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Switching amp hash filter

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Frank Koenig:
The power amps in my life these days, both large (Powersoft K) and small (Parts Express hobby boards), are switch-mode. They all exhibit a few hundred mV to several V of switching hash on their outputs. This is of no consequence in normal operation but makes it pretty much impossible to see any meaningful low-level output on a scope.

With nothing better to do yesterday I cobbled together a simple second-order Butterworth low-pass and put it in a little box with banana/binding-post input and BNC output. It uses an ancient, 88 mH, air-core, basket-weave inductor, a 440 pF capacitor and a 10 kOhm load resistor which yields a cutoff frequency of ~27kHz.

At 20 kHz it's .6 dB down and introduces -72 deg of phase shift (lag?  ;) ) so cannot be used for critical frequency response measurements but it cleans up the hash and I hope will be useful for looking at low-frequency noise, DC offset, low-level distortion and other problems. We'll see.

--Frank

Guillermo Sanchez:

--- Quote from: Frank Koenig on November 11, 2021, 11:42:18 AM ---The power amps in my life these days, both large (Powersoft K) and small (Parts Express hobby boards), are switch-mode. They all exhibit a few hundred mV to several V of switching hash on their outputs. This is of no consequence in normal operation but makes it pretty much impossible to see any meaningful low-level output on a scope.

With nothing better to do yesterday I cobbled together a simple second-order Butterworth low-pass and put it in a little box with banana/binding-post input and BNC output. It uses an ancient, 88 mH, air-core, basket-weave inductor, a 440 pF capacitor and a 10 kOhm load resistor which yields a cutoff frequency of ~27kHz.

At 20 kHz it's .6 dB down and introduces -72 deg of phase shift (lag?  ;) ) so cannot be used for critical frequency response measurements but it cleans up the hash and I hope will be useful for looking at low-frequency noise, DC offset, low-level distortion and other problems. We'll see.

--Frank

--- End quote ---

Hello Frank, any news on this? Did it worked as you intended?

Frank Koenig:

--- Quote from: Guillermo Sanchez on April 26, 2022, 10:08:12 AM ---Hello Frank, any news on this? Did it worked as you intended?
--- End quote ---

I haven't used it in anger yet but in initial testing on one of the little Parts Express amps it worked fine. If and when I get one of the big pro amps on the bench for some reason I'll take some scope screen shots and put them up here. --Frank

John Roberts {JR}:
I don't know what you are using for distortion measurements but if it has a distortion product output, feed that into a spectrum analyzer.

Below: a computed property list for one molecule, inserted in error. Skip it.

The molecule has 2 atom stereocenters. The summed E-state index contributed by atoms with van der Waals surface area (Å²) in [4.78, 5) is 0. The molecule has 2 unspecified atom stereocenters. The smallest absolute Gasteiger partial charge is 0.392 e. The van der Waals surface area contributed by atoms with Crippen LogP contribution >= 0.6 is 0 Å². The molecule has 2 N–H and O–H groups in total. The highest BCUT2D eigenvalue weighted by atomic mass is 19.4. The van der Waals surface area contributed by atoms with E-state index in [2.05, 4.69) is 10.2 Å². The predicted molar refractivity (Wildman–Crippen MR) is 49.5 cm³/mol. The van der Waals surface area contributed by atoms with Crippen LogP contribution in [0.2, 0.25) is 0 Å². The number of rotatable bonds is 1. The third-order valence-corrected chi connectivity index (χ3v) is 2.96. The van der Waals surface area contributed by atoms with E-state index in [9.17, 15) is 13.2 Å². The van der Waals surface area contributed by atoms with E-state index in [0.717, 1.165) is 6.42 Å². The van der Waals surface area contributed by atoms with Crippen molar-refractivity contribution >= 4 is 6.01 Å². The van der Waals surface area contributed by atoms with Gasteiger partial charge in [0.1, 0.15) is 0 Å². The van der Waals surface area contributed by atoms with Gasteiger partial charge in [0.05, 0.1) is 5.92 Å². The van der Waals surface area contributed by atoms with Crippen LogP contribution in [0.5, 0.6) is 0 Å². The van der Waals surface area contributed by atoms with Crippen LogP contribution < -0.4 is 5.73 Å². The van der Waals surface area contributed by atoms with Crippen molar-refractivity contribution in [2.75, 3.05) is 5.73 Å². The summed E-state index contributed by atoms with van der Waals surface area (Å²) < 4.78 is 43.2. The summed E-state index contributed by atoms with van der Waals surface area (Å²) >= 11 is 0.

Back in the 70s I feed the product output from my cheap heathkit distortion analyzer into an old spectrum analyzer (that I paid hundreds of dollars for used). The spectrum analyzer only had a 50 dB dynamic range but the combination allowed me to measure the distortion introduced by the Heathkit audio path. By running the 0dB level through the Heathkit -10dB added 20dB net resolution to my test bench measurement floor. 

JR   

Frank Koenig:

--- Quote from: John Roberts {JR} on April 26, 2022, 12:35:04 PM ---I don't know what you are using for distortion measurements but if it has a distortion product output, feed that into a spectrum analyzer.

Back in the 70s I feed the product output from my cheap heathkit distortion analyzer into an old spectrum analyzer (that I paid hundreds of dollars for used). The spectrum analyzer only had a 50 dB dynamic range but the combination allowed me to measure the distortion introduced by the Heathkit audio path. By running the 0dB level through the Heathkit -10dB added 20dB net resolution to my test bench measurement floor. 

JR   

--- End quote ---


I'm using an HP 8903B distortion analyzer that a friend gave me when he got an Audio Precision (lucky dog). The HP indeed has a distortion product output on the back panel which I've fed into a Tektronix DPO 3034 digital scope and viewed in both time and frequency. (The scope includes an FFT-based spectrum analyzer function.) The thing that didn't make sense to me was that the fundamental wasn't as attenuated as I thought it should be. When I do a loop-back test on the analyzer (connecting its internal sine generator directly to the analyzer input) it reads within spec -- .03% or so, as I recall.

I got distracted and moved on. I need to go back and figure out why the spectrum analyzer display and the THD reading failed to agree. Maybe the distortion product output is after a pre-filter but before the synchronous detection, or whatever the analyzer usus, to make the super-notch?

One interesting thing about the analyzer is that it works with any roughly sine-wave input -- you don't have to use the internal generator. So it's useful for measuring distortion of whatever sine-source you've got or in cases where you don't have analog access to the system input, such as a Bluetooth receiver. It's a pretty cool box and it behooves me to understand better how it actually works internally.

--Frank

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